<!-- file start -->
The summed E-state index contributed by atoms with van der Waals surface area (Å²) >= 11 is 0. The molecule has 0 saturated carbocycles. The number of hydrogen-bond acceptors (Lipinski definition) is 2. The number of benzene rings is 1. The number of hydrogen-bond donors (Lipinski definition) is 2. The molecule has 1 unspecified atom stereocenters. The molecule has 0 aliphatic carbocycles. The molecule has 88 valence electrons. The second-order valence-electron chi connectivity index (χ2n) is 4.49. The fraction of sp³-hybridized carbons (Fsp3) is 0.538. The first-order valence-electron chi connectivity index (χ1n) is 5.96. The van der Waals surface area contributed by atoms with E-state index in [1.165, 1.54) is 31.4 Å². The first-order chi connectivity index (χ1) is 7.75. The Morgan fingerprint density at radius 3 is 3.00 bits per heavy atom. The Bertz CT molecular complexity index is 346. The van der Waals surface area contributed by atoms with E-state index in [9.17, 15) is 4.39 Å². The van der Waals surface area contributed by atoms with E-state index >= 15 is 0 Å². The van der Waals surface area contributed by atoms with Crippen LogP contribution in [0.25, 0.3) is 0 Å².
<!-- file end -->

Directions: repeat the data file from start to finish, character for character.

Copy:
The summed E-state index contributed by atoms with van der Waals surface area (Å²) >= 11 is 0. The molecule has 0 saturated carbocycles. The number of hydrogen-bond acceptors (Lipinski definition) is 2. The number of benzene rings is 1. The number of hydrogen-bond donors (Lipinski definition) is 2. The molecule has 1 unspecified atom stereocenters. The molecule has 0 aliphatic carbocycles. The molecule has 88 valence electrons. The second-order valence-electron chi connectivity index (χ2n) is 4.49. The fraction of sp³-hybridized carbons (Fsp3) is 0.538. The first-order valence-electron chi connectivity index (χ1n) is 5.96. The van der Waals surface area contributed by atoms with E-state index in [1.165, 1.54) is 31.4 Å². The first-order chi connectivity index (χ1) is 7.75. The Morgan fingerprint density at radius 3 is 3.00 bits per heavy atom. The Bertz CT molecular complexity index is 346. The van der Waals surface area contributed by atoms with E-state index in [9.17, 15) is 4.39 Å². The van der Waals surface area contributed by atoms with E-state index >= 15 is 0 Å². The van der Waals surface area contributed by atoms with Crippen LogP contribution in [0.25, 0.3) is 0 Å².